T-Mobile will let you test drive its network for 30 days

A free hotspot will connect users to their 600 MHz signal.
Marc DeAngelis
M. DeAngelis|08.28.19

Sponsored Links

Tak Yeung via Getty Images
Tak Yeung via Getty Images

T-Mobile is hoping to attract new customers by offering a free test drive program of its network. The process is relatively simple. Sign up online and you'll get a free Coolpad Surf Device hotspot in the mail. Connect to the hotspot via wifi and use it for 30 days or 30GB, whichever comes first. Once you're done, drop it off at any T-Mobile location.

While this using a wifi hotspot is a roundabout way of trying a new cellular network, it's more convenient (and less goofy-looking) than carrying around two phones. The hotspot allows prospective customers to A/B test between their existing provider and T-Mobile without swapping out their SIM card. Users can check out the coverage they get at home, then throw the hotspot in their bag and test their reception at work and on the road.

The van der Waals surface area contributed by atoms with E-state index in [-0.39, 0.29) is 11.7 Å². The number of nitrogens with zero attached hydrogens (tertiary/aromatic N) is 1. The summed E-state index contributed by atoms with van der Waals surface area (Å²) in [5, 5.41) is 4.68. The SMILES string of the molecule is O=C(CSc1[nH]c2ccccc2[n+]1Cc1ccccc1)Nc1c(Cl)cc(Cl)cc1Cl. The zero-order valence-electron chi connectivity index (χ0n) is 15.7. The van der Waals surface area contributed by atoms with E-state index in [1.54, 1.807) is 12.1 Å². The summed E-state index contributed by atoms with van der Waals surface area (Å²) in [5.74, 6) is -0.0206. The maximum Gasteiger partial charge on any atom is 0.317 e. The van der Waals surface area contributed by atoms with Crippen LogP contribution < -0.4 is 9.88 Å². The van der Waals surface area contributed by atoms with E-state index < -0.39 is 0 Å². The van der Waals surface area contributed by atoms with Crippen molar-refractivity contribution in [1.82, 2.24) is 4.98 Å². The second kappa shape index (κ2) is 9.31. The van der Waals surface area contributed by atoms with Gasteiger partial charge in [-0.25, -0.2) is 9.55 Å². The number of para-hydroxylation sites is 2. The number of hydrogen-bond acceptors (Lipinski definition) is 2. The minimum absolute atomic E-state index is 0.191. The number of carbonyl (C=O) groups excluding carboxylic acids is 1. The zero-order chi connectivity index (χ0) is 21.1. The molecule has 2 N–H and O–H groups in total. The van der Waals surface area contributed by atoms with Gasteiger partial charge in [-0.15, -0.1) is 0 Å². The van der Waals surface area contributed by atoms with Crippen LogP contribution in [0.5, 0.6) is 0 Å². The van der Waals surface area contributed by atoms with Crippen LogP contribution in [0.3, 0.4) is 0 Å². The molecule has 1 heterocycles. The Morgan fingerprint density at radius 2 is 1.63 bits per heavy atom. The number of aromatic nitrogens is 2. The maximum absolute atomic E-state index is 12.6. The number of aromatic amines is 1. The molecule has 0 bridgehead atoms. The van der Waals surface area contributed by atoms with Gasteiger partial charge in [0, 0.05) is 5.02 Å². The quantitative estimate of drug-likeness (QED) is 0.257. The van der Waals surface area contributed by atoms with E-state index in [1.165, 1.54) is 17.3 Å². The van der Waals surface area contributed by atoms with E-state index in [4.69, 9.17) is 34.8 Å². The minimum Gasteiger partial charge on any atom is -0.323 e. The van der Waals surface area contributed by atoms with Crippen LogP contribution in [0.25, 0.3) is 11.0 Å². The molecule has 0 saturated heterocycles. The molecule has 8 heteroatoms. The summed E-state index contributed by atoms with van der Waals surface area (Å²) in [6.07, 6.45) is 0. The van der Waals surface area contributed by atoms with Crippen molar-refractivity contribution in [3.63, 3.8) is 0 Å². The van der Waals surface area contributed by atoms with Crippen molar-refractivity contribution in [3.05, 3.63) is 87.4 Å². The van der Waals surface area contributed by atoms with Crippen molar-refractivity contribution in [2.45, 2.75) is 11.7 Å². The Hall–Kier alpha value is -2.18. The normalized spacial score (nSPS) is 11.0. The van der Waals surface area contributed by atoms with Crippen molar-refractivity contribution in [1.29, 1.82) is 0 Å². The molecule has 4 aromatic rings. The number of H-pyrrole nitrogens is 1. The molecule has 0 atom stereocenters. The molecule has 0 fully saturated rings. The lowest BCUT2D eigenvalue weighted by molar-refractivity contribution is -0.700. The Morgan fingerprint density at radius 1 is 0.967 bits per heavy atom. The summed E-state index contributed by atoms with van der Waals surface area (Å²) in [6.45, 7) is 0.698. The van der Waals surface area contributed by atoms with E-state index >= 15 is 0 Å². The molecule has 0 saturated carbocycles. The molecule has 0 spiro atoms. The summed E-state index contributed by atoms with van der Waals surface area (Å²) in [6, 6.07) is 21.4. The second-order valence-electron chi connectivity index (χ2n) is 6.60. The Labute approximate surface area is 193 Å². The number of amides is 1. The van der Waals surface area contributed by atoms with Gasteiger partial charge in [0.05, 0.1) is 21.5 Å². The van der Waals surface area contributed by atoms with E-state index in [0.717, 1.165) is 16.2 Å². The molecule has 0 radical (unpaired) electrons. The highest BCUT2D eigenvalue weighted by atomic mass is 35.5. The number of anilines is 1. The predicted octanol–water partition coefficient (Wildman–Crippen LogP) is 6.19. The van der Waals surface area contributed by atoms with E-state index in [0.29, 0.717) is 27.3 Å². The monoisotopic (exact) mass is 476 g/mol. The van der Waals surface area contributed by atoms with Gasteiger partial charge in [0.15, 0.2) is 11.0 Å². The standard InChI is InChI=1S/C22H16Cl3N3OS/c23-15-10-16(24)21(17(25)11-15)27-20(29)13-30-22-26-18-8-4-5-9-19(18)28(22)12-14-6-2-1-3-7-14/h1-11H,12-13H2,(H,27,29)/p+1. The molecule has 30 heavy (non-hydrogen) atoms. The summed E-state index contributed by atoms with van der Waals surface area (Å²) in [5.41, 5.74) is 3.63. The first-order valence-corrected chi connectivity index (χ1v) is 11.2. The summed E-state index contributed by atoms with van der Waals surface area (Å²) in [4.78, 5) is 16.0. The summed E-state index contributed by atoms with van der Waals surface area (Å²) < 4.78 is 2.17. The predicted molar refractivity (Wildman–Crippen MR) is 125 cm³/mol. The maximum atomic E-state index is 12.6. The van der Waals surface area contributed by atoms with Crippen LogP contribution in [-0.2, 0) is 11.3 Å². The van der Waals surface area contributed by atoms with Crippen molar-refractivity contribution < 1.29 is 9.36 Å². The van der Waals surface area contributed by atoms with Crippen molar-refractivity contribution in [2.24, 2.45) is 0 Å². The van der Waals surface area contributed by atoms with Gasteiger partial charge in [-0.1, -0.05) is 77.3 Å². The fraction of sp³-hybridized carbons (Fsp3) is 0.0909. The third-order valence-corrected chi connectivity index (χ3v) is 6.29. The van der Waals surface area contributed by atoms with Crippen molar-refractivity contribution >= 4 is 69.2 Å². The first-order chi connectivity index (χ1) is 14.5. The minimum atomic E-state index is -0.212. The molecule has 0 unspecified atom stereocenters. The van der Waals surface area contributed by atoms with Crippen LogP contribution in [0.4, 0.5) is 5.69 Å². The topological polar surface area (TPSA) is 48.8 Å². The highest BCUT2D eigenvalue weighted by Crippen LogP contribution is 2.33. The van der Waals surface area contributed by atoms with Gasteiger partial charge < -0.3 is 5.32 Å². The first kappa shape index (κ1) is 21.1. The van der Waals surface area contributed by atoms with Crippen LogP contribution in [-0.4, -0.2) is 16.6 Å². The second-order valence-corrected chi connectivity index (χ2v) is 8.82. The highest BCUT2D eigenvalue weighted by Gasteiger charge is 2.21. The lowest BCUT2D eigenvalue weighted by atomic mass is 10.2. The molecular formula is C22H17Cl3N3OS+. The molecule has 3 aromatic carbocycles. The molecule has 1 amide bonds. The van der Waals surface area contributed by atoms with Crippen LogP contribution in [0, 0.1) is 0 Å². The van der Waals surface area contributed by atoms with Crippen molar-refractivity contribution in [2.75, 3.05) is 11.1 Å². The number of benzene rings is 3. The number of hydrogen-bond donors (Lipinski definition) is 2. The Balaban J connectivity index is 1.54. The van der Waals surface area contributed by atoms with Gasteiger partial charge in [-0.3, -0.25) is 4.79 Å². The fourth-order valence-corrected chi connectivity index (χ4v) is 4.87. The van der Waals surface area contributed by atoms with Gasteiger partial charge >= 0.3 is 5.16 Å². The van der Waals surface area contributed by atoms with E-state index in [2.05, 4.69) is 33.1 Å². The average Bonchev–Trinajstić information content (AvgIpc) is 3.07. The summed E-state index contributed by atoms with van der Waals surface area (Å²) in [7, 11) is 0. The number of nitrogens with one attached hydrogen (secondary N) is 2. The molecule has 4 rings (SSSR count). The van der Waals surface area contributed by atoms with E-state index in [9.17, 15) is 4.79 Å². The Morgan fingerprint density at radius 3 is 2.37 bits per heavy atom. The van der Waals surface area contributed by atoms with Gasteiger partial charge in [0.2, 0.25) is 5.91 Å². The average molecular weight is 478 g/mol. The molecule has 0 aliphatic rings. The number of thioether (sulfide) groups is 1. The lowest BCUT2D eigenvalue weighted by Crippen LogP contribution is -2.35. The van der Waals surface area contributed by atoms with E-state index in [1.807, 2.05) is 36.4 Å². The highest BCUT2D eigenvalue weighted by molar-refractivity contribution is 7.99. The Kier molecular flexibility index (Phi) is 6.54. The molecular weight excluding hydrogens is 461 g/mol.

T-Mobile is pushing its exclusive 600 MHz LTE band as a differentiator, which it claims can reach twice as far from the cell tower and works four times better inside buildings. Lower frequency signals are indeed more efficient at traveling long distances and penetrating walls, but at the cost of carrying less data than higher frequency signals. Carriers (including T-Mobile) typically utilize a 700 MHz signal for reaching rural areas and basement dwellers, so that 100 MHz might make a difference for those users, but most probably won't notice.

The carrier is in a distant third place behind AT&T and Verizon, which have about twice as many subscribers. Programs like this may help them close that gap slightly, but it will take something like the merger with Sprint for them to catch up.

Engadget was owned by Verizon between June 2015 and September 2021. Engadget's parent company is now Yahoo Inc.

All products recommended by Engadget are selected by our editorial team, independent of our parent company. Some of our stories include affiliate links. If you buy something through one of these links, we may earn an affiliate commission.
Popular on Engadget